Seven years ago, I waited in line at the Post Office while the man in front of me was being served. As the postal worker handled his transaction, she asked, as they always do:
“Would you like to purchase any stamps today?”
This set him off. No. No. He didn’t want to buy any stamps today. If he wanted to buy stamps, he’d ask for stamps. Had he asked for any stamps? No, he hadn’t. So why was she asking him if he wanted to buy any stamps today? Does she know how irritating it is for a customer to be asked if they want to buy something they don’t want to buy?
On and on he went, and the postal worker was just standing there taking it, and finally I said: “Hey. Hey. That’s enough.”
He turned to look at me, and I said, “She asked you if you wanted to buy stamps. It’s either ‘Yes, thank you’ or ‘No, thank you’.”
He turned back, completed his transaction without further word, and left.
I stepped up to the counter. The postal worker quietly said “Thank you. We can’t say anything when something like that happens.”
After mailing my package, I walked outside to find the man standing next to his pickup truck, which was parked next to my car. “I think I owe you an apology,” he said.
“You don’t owe me an apology. You owe the lady inside an apology. She didn’t deserve that kind of treatment for asking a question she’s required to ask. And she can’t say anything back to defend herself.”
He nodded and said, “I guess I overreacted”.
“Well, you’re lucky it was me in there,” I said. “If my 80-year-old mother had seen how you were treating that lady, she would have kicked your ass.”
You are right. I was wrong.
At the June 8 Selectmen meeting, we discussed a proposed plan to conduct Town Meeting on June 22 at Algonquin Regional High School. The plan called for the meeting to be held entirely indoors, splitting seating between the gymnasium and the auditorium to provide for 6-foot social distancing.
Public response to that proposal has been quick and consistent: that the indoor plan is inadequate, and an outdoor plan is preferred; that the facility does not provide proper temperature and ventilation control; that the plan does not adequately address the safety concerns shared by many citizens, particularly seniors and immuno-compromised individuals, about participating in a large public gathering; that those citizens would be disenfranchised from participating in the public process.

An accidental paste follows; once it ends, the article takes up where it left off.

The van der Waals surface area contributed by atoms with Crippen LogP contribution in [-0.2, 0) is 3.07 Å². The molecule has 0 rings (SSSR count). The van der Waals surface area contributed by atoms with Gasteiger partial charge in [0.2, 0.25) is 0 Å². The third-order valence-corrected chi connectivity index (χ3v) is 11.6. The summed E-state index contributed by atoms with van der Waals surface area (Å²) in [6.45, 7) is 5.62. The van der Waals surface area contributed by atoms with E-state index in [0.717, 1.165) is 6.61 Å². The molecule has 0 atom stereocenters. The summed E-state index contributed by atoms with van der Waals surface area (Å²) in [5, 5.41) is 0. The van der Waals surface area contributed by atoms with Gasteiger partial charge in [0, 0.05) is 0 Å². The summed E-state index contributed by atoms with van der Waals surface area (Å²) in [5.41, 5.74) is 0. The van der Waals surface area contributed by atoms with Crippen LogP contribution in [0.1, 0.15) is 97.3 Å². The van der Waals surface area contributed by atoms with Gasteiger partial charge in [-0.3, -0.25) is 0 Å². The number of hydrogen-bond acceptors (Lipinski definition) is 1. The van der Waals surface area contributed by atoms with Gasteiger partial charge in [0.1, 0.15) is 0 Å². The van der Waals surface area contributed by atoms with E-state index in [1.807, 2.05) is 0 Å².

To their credit, my colleagues on the Board each expressed reservations about safety aspects of the plan, where I expressed none. There isn’t any excuse to be made to explain my lack of sufficient consideration for these concerns, a lapse completely at odds with my statement here, on the About page, that as a candidate I intend to support “recommendations that prioritize public health and safety”.
Those concerns have been received and are being acted upon. Town staff is exploring alternatives for all-outdoor and hybrid indoor/outdoor configurations that will offer greater accommodation for these safety considerations. We will hear more detail about these alternatives at the upcoming Selectmen meeting on June 15.
When you make a mistake, the right thing to do is to acknowledge it, apologize for it, and commit to do better. You have my apology for not having placed greater priority on public health and safety, and I will make it my focus as we move forward with plans for Town Meeting.
You are right. I was wrong.
When it comes to social media, I am socially distanced. I’m on Facebook, but don’t follow it in real time. I don’t Insta. I don’t Snap. I don’t Tweet. I am not a Northborough Mom, I am not a Northborough Dad, and I Did Not Grow Up In Northborough. The comments in those and other online venues are largely beyond my view. Undoubtedly, comments about my lapse in this meeting are highly critical, and rightly so.
Whatever is being said there won’t be the worst I’m going to hear about it.
I wasn’t kidding when I made the remark to the man outside the post office.
This weekend, I’ll call my mother, now 87 years old, and we will talk about how she’s feeling; how many calories she’s burning each morning on her elliptical machine; what the weather has been like lately; whether she’s taken any walks around the neighborhood; how many days have elapsed (she’s counting) since she’s been “under house arrest”, as she puts it, due to social distancing; what the latest happenings are in my home town in Vermont; and so on.
Then the conversation will turn to me: how is everyone in the family (fine); am I still working from home (yes); am I getting as much exercise as she is (no); well, I should be getting more exercise (yes); and so on.
When we’re done with all of that, I’ll tell her about this Selectmen meeting.
And when she hears about it, Dolly is going to kick my ass.